Developing innovations that enable Māori to participate as partners in marine management, provide for the practice of tikanga/Māori custom, and support economic growth
This project is examining the mātauranga (knowledge) associated with the marine environment by examining key Māori texts, and reviewing all historical archives, literature, reports, and legislation that highlights Māori perspectives of, and connection to, the sea and our waterways.
This is New Zealand's first Māori-led research using science methodology. It is co-designed, facilitated by Tiakina Te Taiao in partnership with Cawthron Institute. Our aim is to develop a culturally-relevant pathway to enable Māori to evaluate and contribute to ecosystem-based management (EBM) tools and processes, while supporting mana whenua iwi to practice kaitiakitanga (guardianship).
The Māori research team will work collaboratively with local kaitiaki and participating hapū to: (i) review Western science literature in domains relating to marine ecology, spatial planning, real-time monitoring and aquaculture to (ii) identify, prioritise and validate areas of relevance and possible data/knowledge gaps while (iii) mediating the transfer of approaches, frameworks and tools to frontline kaitiaki via the development of an online training programme and resource centre.
We are investigating how mātauranga and tikanga Māori (Māori knowledge and custom) and New Zealand's state laws can be applied to our marine estate so that they are mutually beneficial. In addition, we will explore how those laws could evolve to reflect the best values and concepts of both of our founding peoples.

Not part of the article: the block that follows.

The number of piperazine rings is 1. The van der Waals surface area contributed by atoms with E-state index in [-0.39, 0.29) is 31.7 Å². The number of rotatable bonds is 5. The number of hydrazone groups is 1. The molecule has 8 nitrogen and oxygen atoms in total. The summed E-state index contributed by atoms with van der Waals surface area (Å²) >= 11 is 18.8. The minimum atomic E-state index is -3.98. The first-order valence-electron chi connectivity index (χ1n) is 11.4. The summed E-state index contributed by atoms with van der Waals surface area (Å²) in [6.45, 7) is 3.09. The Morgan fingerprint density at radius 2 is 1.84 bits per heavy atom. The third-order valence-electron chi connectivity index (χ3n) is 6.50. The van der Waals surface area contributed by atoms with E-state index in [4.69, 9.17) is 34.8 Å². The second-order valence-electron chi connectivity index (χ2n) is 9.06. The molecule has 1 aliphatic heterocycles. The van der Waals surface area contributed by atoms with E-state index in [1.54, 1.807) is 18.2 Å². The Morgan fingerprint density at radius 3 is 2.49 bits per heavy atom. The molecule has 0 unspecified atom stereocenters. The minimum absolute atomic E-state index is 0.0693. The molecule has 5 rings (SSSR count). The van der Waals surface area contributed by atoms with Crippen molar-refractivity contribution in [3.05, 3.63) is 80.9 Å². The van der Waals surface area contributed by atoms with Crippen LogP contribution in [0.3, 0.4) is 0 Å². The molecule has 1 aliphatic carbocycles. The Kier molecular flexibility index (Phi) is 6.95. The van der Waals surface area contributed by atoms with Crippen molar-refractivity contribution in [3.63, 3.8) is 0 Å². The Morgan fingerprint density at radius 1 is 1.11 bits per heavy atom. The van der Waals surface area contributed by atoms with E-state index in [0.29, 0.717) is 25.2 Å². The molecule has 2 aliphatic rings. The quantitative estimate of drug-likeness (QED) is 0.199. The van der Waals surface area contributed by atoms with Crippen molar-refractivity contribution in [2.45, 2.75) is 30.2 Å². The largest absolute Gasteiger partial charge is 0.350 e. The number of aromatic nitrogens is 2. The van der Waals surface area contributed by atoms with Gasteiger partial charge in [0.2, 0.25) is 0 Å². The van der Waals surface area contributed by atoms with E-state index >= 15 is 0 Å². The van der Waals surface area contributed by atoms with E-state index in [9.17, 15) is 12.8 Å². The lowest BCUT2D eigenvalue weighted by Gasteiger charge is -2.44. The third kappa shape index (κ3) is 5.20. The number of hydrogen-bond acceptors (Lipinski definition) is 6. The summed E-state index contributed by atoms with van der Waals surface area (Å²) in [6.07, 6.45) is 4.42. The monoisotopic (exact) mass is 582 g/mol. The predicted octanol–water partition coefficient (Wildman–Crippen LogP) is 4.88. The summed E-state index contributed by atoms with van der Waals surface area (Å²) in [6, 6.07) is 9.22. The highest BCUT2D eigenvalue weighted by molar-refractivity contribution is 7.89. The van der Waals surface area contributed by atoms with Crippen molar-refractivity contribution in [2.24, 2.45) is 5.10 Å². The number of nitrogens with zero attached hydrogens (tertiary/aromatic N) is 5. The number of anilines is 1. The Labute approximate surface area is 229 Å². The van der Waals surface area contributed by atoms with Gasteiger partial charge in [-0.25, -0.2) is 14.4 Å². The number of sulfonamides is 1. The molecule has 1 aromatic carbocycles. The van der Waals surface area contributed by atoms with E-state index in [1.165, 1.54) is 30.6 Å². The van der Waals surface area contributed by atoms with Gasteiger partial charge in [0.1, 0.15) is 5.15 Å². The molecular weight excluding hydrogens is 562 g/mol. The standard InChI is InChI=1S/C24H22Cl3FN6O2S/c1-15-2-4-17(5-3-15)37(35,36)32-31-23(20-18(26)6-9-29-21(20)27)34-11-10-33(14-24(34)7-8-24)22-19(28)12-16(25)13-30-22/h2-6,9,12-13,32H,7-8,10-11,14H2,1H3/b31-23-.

Our aim in this project is to co-develop and produce research on 21st century Māori governance jurisdiction models, frameworks and best practices, to support EBM for our marine resources that is consistent with Māori tikanga (custom) and mātauranga (knowledge).
The Māori Marine Economy: Ka Mua Ka Muri
This project has two main points of focus. First, to identify and examine the multiple economic interests held by Māori in our marine environment, and the value they hold specifically for Māori both in financial and non-financial terms. Second, to identify and analyse examples of Māori groups and organisations that are using mātauranga Māori to guide and/or implement distinctive products, processes, systems and services.
Latest news and updates
We are co-funding the latest collaborative Art + Science project run by the Dunedin School of Art and University of Otago. 2018’s theme is Art + Oceans. Artists will work with scientists from the University of Otago to develop artworks relating to ocean science interpreted in a broad context.
School pupils can now explore a real-world issue facing New Zealand – how to best manage our vast marine resources – thanks to a collaboration between the Sustainable Seas Challenge and Science Learning Hub.
Improving marine management is critical to New Zealand's future health and wealth, but research in isolation is not enough. Excellent engagement with, and participation from, all users and sectors of society is essential. We have therefore been working with our Board and Stakeholder Panel members to identify Treaty partners, organisations and individuals to co-develop our strategy for 2019–2024.